With the upcoming 2018 elections, there are many important discussions to be had. It is a shame that a clerical error is the cause of an outrage. Sadly, when you would expect the government to be playing a calming and conciliatory role, it has gone ahead and joined the raucous chorus.

Addressing the Pakistan Muslim League-Nawaz (PML-N) Workers Convention at Lahore’s Alhamra Hall on Wednesday, the Shahbaz Sharif said his party had no aim to extract Khatm-e Nabuwat clause from Election Act 2017 and that strict action will be taken against the cabinet member who committed the mistake. These remarks by the Chief Minister are particularly baffling and unnecessary since the Speaker of the National Assembly, Ayaz Sadiq had already clarified that the minor change in words was a clerical error and that the mistake would be rectified.

Not only does this contradict the government’s own story that this was merely a clerical error - by implying that a conscious decision was made on the minister level - it further fans the flames of communal hatred that the government should be actively seeking to extinguish. A national outrage on Khatam-e-Nubawat almost always induces violence on the Ahmedi community, where they caused it or not.

Shahbaz’s incentives are clear. The voter bank of religious parties has grown significantly stronger this year and PML-N has lost some of its right-wing voters, as demonstrated by the NA-120 elections. By this statement, Shahbaz hoped to kill two birds with one rock - pleasing the religious voter base and striking down one member from the new cabinet setup. Moreover, the backlash of this clause has distracted from the main faults of the Act, which are its controversial clauses that have allowed Nawaz Sharif to become president of the PML-N again. It has lead attention away from Nawaz’s pending accountability cases, which is what perhaps Shahbaz wanted.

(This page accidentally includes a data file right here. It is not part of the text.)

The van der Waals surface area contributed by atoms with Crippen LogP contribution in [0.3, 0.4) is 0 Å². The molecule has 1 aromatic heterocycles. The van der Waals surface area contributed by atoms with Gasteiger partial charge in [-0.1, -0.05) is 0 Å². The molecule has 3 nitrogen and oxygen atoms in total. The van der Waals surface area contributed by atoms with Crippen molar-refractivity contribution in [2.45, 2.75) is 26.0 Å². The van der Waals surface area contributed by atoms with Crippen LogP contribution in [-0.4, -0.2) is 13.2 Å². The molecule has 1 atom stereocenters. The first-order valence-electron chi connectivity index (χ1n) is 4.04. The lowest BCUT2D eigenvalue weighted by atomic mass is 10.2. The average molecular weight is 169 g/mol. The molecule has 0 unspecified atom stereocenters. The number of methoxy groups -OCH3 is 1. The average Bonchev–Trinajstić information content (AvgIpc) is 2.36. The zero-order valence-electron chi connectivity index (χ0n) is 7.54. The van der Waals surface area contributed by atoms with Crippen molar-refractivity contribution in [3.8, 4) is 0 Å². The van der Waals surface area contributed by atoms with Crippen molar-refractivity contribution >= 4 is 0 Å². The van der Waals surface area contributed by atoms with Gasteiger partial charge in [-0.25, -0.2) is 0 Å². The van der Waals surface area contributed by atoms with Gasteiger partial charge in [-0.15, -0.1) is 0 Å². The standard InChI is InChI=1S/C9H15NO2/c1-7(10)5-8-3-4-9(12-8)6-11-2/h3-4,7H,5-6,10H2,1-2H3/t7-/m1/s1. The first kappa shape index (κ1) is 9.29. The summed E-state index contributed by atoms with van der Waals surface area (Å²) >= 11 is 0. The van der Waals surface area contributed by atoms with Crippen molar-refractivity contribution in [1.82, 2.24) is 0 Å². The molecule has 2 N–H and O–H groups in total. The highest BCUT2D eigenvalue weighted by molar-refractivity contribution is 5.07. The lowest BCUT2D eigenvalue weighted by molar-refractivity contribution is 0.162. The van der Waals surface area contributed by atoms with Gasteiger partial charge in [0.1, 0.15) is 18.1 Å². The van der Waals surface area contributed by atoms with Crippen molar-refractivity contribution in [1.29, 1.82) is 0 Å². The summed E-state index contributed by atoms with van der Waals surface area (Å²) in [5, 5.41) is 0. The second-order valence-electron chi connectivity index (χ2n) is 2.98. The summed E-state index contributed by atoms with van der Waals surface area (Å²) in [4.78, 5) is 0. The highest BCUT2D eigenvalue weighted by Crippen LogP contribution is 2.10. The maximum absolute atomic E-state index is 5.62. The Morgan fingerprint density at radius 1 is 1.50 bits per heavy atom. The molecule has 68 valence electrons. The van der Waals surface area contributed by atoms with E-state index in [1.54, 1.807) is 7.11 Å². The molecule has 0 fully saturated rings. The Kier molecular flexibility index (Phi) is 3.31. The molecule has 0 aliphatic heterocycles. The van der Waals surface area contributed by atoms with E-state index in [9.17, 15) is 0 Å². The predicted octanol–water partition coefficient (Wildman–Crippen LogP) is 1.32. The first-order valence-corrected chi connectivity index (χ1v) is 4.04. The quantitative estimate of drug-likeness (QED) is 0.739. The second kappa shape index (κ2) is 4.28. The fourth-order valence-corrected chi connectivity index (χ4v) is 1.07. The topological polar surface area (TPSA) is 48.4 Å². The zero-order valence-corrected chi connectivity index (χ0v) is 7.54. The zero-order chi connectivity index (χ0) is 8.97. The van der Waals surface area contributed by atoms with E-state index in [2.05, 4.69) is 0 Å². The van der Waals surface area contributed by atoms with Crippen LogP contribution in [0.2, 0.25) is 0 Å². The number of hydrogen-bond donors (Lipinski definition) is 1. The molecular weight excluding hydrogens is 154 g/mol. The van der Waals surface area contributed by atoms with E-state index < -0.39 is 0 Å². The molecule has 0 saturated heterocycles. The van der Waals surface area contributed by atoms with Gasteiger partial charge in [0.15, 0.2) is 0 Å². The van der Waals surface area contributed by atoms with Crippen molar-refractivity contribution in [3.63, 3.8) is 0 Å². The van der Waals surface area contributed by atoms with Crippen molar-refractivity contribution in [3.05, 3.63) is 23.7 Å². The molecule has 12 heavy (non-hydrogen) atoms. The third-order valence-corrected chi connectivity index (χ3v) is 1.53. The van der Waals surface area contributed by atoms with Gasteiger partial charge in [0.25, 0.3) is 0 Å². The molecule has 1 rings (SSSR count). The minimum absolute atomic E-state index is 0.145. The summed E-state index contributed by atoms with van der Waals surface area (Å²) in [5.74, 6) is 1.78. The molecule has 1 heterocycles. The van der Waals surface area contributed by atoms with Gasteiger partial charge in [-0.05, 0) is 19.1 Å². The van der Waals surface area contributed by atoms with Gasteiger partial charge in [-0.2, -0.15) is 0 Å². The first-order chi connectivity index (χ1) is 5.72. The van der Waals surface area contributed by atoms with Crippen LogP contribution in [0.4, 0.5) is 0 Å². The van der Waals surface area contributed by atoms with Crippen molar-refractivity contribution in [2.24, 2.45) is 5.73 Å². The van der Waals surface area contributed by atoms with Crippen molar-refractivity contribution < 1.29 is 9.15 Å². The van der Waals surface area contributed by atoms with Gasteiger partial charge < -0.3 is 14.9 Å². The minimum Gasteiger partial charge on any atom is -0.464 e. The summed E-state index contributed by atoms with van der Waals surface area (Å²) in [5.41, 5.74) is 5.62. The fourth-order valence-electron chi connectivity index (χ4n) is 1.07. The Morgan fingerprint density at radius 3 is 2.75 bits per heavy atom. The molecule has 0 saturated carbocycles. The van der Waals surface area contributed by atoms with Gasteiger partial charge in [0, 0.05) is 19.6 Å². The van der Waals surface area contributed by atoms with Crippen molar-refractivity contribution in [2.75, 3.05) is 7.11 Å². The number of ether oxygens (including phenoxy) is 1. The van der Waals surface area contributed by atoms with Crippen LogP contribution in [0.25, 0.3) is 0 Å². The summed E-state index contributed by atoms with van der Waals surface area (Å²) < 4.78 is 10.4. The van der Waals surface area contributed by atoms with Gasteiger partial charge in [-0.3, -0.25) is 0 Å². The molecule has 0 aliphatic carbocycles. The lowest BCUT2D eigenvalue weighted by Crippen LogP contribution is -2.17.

However, this time, the cost may be too great. With the world’s attention on the topic of terrorism and religious violence being focused on Pakistan right now, communal tension is the last thing Pakistan needs. No one needs to be fired from the cabinet and no one is at fault. The government should quietly put this matter to rest and not undo the commendable work it has done in the past against religious bigotry.

Appealing to the extreme religious viewpoints at the expense of minorities is an old trick that has been used by many politicians, including Zulfiqar Ali Bhutto, Zia-ul-Haq and Nawaz Sharif. However, PML-N should take note of history’s lesson that the cost of appeasement of parties which can never be appeased enough is too high, especially in such politically sensitive environments.